Bureau of Land Management Solar Plan Guides Energy Development to Lower Conflict Areas, Challenges Remain
Washington, DC. (October 12, 2013) — Interior Secretary Ken Salazar today released the government’s final policy directing solar energy development on public lands. The Record of Decision (ROD) for the Bureau of Land Management (BLM) solar program guides future solar development to zones where conflicts with wildlife, wild lands and important natural resources are minimized. In total, approximately 280,000 acres are included in the 17 zones, which represent a significant reduction from earlier proposals. Development can also occur on an additional 19 million acres of BLM lands — including vital desert tortoise habitat — through a “variance” process, although the plan excludes some of these lands and technically discourages development in others.
Following is a statement from Jamie Rappaport Clark, President of Defenders of Wildlife.
“We are pleased to see this important step forward. The decision to direct future solar energy projects to low conflict areas represents a very different and, in our view, much more rational approach to renewable energy development on public lands. Guiding development to low-conflict zones will be better for wildlife, energy developers, utilities and investors alike. It offers a more efficient way to get environmentally-friendly renewable energy on line and greater certainty for all involved.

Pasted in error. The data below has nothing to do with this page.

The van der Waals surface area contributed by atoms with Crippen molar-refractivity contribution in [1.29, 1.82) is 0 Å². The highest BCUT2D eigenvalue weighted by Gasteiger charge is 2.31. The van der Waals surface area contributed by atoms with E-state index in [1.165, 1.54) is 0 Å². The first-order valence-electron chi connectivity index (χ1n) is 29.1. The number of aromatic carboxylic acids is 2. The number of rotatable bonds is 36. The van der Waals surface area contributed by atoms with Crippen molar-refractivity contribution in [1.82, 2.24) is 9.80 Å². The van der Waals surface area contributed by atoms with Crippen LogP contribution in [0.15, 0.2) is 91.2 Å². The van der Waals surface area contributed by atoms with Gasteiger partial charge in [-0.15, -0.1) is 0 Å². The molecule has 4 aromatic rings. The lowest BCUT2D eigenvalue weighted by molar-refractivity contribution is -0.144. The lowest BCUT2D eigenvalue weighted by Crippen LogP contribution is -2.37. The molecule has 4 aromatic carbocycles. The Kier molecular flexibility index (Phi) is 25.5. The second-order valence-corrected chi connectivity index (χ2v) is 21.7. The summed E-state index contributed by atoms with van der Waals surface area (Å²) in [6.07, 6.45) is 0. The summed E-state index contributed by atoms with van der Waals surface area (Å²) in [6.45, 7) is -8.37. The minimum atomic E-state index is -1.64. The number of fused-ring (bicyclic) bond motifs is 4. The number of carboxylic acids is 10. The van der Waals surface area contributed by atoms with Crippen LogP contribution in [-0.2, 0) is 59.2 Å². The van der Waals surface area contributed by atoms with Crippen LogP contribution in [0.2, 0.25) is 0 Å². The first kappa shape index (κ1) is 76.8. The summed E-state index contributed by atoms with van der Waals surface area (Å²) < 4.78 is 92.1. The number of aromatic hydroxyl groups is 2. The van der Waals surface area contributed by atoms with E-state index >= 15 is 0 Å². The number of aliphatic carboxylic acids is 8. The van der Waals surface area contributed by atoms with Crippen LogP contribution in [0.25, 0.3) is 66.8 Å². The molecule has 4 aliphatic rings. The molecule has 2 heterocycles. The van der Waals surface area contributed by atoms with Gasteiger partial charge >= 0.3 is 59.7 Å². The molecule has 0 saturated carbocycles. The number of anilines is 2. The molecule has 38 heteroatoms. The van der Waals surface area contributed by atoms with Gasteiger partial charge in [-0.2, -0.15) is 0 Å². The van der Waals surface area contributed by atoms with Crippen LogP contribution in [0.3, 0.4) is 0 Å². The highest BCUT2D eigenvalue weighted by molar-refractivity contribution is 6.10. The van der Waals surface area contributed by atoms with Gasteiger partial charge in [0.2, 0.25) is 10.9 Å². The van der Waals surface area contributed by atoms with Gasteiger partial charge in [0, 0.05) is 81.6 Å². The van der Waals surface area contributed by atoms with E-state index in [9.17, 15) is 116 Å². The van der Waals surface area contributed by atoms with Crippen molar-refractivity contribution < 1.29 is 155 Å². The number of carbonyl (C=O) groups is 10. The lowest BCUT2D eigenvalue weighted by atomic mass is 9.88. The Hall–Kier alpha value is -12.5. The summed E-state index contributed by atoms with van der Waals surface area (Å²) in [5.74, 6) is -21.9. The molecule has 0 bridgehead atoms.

“We are nonetheless disappointed to see that vital habitat for the federally threatened desert tortoise is still open to potential development through the variance process. BLM and the U.S. Fish and Wildlife Service should have taken a more cautious approach to exclude these areas or delay solar development until more scientific information became available on the impact of these projects on the species. Instead, they chose to merely ‘discourage’ development in these areas. This creates greater uncertainty for developers and could undermine the survival and long-term sustainability of a unique and iconic desert species.”
Jim Lyons: (202) 772-3202
Alexander Slippen: (202) 772-3226
Defenders of Wildlife is dedicated to the protection of all native animals and plants in their natural communities. With more than one million members and activists, Defenders of Wildlife is a leading advocate for innovative solutions to safeguard our wildlife heritage for generations to come. For more information, visit www.defenders.org.